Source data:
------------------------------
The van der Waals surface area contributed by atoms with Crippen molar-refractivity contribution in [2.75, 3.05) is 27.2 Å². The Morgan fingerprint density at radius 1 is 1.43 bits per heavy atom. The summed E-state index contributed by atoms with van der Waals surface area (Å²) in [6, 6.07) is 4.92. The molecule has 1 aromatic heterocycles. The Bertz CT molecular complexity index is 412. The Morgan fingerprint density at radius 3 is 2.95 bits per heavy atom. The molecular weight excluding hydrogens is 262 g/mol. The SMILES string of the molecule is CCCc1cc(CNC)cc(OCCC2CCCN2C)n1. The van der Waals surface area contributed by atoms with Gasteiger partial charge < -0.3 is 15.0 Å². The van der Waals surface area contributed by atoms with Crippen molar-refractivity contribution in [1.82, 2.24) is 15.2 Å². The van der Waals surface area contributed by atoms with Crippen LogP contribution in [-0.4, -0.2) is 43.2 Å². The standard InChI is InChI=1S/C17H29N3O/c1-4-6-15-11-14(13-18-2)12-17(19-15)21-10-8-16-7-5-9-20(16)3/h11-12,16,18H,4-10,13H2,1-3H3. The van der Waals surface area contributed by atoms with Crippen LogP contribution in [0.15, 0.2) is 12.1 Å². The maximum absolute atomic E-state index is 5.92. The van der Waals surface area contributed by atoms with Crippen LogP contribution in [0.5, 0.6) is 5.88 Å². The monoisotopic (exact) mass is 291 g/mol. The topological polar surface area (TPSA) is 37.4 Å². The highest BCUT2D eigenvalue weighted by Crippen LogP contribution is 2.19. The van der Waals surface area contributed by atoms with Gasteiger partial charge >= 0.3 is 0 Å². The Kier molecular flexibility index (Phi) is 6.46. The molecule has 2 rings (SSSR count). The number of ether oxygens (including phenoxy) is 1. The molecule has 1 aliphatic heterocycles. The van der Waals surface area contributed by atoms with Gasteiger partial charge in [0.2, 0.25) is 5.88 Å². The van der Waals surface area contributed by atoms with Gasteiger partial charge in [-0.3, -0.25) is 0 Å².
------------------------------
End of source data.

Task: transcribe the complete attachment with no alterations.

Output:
The van der Waals surface area contributed by atoms with Crippen molar-refractivity contribution in [2.75, 3.05) is 27.2 Å². The Morgan fingerprint density at radius 1 is 1.43 bits per heavy atom. The summed E-state index contributed by atoms with van der Waals surface area (Å²) in [6, 6.07) is 4.92. The molecule has 1 aromatic heterocycles. The Bertz CT molecular complexity index is 412. The Morgan fingerprint density at radius 3 is 2.95 bits per heavy atom. The molecular weight excluding hydrogens is 262 g/mol. The SMILES string of the molecule is CCCc1cc(CNC)cc(OCCC2CCCN2C)n1. The van der Waals surface area contributed by atoms with Gasteiger partial charge < -0.3 is 15.0 Å². The van der Waals surface area contributed by atoms with Crippen molar-refractivity contribution in [1.82, 2.24) is 15.2 Å². The van der Waals surface area contributed by atoms with Crippen LogP contribution in [-0.4, -0.2) is 43.2 Å². The standard InChI is InChI=1S/C17H29N3O/c1-4-6-15-11-14(13-18-2)12-17(19-15)21-10-8-16-7-5-9-20(16)3/h11-12,16,18H,4-10,13H2,1-3H3. The van der Waals surface area contributed by atoms with Crippen LogP contribution in [0.15, 0.2) is 12.1 Å². The maximum absolute atomic E-state index is 5.92. The van der Waals surface area contributed by atoms with Crippen LogP contribution in [0.5, 0.6) is 5.88 Å². The monoisotopic (exact) mass is 291 g/mol. The topological polar surface area (TPSA) is 37.4 Å². The highest BCUT2D eigenvalue weighted by Crippen LogP contribution is 2.19. The van der Waals surface area contributed by atoms with Gasteiger partial charge >= 0.3 is 0 Å². The Kier molecular flexibility index (Phi) is 6.46. The molecule has 2 rings (SSSR count). The number of ether oxygens (including phenoxy) is 1. The molecule has 1 aliphatic heterocycles. The van der Waals surface area contributed by atoms with Gasteiger partial charge in [0.2, 0.25) is 5.88 Å². The van der Waals surface area contributed by atoms with Gasteiger partial charge in [-0.3, -0.25) is 0 Å².